-It can sometimes be tricky getting rid of all your bikes at one station if you are with a big group. Biking isn’t ideal if you are with a huge group.
-There are no child seats that work on the Vélib’. (I wish!)
-If you get to a station and it is full, you just swipe your card and it will give you 15 more minutes to get to the next station.

I realized this summer when I was taking friends around Paris that when my blood sugar got low and I wasn’t in the mood to go anywhere, that as soon as we got on a bike I would get all this energy. It is a great way to get around. It is a bit of a pain to get set up but once . It is one of my favorite things to do in Paris.

I was riding home with these giant dinner plate dahlias and they were so ridiculously giant and awesome so I called Paul outside to come take a few photos.

An American in Paris

The lovely New York stationery company Paper + Cup has expanded here to France. Modern stationery companies are very difficult to find here in France so this is such wonderful news. Sarah (an adorable French girl and designer) met with me a few weeks ago and I was really impressed with all their beautiful designs. They asked me to take some snapshots of my day for their blog. It’s right here if you want to take a peek.

Brocantes + Vide Greniers

Besides the glorious Paris flea “Les Puces” the last few months I’ve been following the little Brocantes that set themselves up around the city. It is like a traveling flea market and the prices are much cheaper than at Les Puces. There was one in my neighborhood this weekend where I scored lots of new goodies. (Including a super cheap Cameroon Juju Hat!)  If you are visiting Paris and want to get some deals visiting a Brocante will be your best bet. This site and this site tell you the little sales that will be going on the next few months. Come with cash and ready to bargain.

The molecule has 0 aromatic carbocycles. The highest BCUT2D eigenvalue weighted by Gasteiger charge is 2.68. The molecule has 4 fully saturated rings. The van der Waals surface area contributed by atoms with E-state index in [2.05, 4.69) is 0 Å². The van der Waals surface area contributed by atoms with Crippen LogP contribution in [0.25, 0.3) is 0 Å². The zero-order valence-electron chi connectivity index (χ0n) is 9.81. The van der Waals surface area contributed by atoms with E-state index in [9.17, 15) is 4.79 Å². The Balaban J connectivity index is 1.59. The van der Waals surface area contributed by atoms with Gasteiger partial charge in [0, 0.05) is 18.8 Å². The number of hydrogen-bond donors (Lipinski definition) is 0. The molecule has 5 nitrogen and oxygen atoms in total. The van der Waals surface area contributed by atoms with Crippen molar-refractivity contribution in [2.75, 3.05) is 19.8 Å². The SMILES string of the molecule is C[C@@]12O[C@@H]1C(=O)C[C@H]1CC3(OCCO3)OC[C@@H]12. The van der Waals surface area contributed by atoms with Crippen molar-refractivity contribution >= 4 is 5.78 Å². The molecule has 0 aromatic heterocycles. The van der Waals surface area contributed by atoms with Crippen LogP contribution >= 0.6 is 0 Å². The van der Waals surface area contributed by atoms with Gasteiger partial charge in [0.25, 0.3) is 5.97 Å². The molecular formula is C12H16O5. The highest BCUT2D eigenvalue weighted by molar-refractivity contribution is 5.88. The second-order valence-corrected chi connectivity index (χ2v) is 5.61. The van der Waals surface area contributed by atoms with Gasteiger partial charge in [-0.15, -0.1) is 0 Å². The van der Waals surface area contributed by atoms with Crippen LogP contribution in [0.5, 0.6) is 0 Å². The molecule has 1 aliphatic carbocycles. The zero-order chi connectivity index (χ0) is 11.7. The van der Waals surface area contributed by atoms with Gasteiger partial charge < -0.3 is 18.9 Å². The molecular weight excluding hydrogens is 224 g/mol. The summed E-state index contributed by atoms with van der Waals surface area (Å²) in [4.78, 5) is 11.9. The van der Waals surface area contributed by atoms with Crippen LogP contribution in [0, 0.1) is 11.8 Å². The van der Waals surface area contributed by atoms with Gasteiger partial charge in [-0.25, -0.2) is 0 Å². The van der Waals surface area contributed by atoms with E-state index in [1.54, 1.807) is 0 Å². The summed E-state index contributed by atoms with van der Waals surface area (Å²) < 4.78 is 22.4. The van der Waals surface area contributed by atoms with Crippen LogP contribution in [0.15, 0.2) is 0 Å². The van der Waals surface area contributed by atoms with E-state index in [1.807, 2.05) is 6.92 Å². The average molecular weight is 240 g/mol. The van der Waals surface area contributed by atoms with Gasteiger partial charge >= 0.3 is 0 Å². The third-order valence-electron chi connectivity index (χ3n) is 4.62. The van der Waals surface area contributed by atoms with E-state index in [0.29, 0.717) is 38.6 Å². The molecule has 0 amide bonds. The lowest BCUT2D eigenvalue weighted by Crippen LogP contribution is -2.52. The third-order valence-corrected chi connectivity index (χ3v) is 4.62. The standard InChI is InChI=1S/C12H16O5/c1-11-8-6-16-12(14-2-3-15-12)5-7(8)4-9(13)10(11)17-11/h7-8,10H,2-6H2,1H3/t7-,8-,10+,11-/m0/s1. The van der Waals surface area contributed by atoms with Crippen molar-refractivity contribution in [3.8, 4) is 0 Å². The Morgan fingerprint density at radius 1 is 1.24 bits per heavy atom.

ps: I’m obsessed with these high waisted jeans from the Gap. An interesting cultural difference here in France is French men tell you when you are looking good, not in a construction-worker-holler-way, but in a flattering way. It’s actually really great to get feedback when you’ve put an effort in to look nice. They seem to be a big fan of these jeans. (And I’ll just say it since someone always asks, this is not an ad! I will always clearly mark when something is a sponsored post.)

6 Months in Paris

I was in disbelief when I looked at the calendar yesterday and saw it was August 1st. That marks 6 months since we moved to Paris. I cannot believe its half over! We originally planned to be here a year but are trying to extend six months (if we can) because a year doesn’t feel like enough time.  Moving here has been so inspiring and life changing. I think that I’ll always look back on this as one of the happiest times in our lives. It makes me a little emotional to think where we were a year ago. We were deep in the middle of medical bills and surgeries and trying to work 60-70 hour weeks in order to pay for them. It was a really difficult time. One year later we are living in Paris. I’m so grateful for the lessons we learned, mostly that if you are going through a hard time in your life, just put your head down and work. Really good things are just around the corner.